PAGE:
Planetfall by Emma Newman isn’t what you’re expecting from a book about humans colonizing another planet. It’s much weirder, and in the end, a fair bit darker. This is a story about human failings—and the fact that we expect to understand alien beings, when we can’t even understand each other.
Some spoilers ahead...
In Planetfall, it’s been just over two decades since we colonized a new world. And the colonists appear to have a pretty much perfect society. They can 3D-print anything they need, and they have a super-advanced version of the Internet including chips that monitor their health and status. Except that we very quickly realize that the colony’s leaders aren’t entirely telling the truth about its foundations.
The colony was founded by a woman named Lee Suh-Mi, who disappeared soon after arrival, and since then they’ve been waiting for her to come back. But instead of Suh-Mi’s return, they’re startled by the appearance of her grandson, the fresh-faced and likable Sung-Soo. He’s been living out in the wilderness his whole life, and he immediately becomes kind of a mascot to the colonists. But what actually happened to Suh-Mi?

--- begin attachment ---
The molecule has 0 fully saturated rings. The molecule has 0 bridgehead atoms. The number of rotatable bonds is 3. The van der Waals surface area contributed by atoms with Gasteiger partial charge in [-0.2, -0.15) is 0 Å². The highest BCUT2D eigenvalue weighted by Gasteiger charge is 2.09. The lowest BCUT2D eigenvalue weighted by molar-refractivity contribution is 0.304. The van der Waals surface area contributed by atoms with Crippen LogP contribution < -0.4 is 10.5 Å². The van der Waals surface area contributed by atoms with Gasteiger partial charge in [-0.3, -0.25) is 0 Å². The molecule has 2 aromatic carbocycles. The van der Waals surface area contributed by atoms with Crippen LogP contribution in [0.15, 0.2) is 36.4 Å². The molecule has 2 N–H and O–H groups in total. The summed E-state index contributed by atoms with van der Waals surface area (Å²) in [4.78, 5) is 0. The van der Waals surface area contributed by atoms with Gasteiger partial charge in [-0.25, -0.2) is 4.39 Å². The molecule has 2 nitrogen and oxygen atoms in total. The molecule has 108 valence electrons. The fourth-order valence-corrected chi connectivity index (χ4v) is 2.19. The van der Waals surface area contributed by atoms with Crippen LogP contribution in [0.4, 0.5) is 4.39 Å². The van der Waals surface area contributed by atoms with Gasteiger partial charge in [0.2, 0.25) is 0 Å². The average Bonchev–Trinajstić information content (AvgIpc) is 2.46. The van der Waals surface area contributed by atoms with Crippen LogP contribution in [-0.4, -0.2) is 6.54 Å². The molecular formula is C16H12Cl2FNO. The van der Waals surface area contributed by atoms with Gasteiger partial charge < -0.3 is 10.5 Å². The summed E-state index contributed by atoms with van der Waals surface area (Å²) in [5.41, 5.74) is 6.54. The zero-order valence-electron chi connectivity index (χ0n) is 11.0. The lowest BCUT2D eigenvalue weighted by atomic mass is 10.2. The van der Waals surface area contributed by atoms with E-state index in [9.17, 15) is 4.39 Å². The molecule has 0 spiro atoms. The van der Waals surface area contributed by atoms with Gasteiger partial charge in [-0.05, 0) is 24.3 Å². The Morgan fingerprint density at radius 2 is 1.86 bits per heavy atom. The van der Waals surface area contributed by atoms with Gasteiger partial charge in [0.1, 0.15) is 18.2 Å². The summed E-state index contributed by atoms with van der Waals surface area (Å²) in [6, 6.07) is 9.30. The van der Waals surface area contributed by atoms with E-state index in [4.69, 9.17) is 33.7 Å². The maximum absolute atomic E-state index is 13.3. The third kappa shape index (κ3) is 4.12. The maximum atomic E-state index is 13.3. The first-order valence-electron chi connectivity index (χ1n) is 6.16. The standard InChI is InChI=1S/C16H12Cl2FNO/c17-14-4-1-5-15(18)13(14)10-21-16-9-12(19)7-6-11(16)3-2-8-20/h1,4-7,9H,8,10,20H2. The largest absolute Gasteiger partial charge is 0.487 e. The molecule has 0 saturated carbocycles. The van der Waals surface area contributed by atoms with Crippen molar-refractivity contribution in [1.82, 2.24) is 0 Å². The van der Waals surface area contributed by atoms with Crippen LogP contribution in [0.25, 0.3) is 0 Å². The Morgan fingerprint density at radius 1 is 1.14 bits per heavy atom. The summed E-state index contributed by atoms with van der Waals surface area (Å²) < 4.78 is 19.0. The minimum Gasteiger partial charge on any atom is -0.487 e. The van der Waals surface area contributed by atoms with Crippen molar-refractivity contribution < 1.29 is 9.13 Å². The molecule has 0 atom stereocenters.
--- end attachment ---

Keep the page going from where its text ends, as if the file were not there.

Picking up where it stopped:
The colony is built at the base of a ginormous structure known as God’s city, which was there before the colonists got there and appears to be some kind of alien construct. It has seed pods, and cilia, and walls that repair themselves, and seems to be organic but also engineered. God’s city looms over the colony, just as it looms over the whole story—a huge mystery just in the background, a place that nobody is ever supposed to go, which is at the center of the colony’s beliefs.
You soon realize that God’s city is also central to the mystery of Suh-Mi’s disappearance, and also to why humans traveled to this planet in the first place. We came there looking for something.
Read an excerpt from the novel here: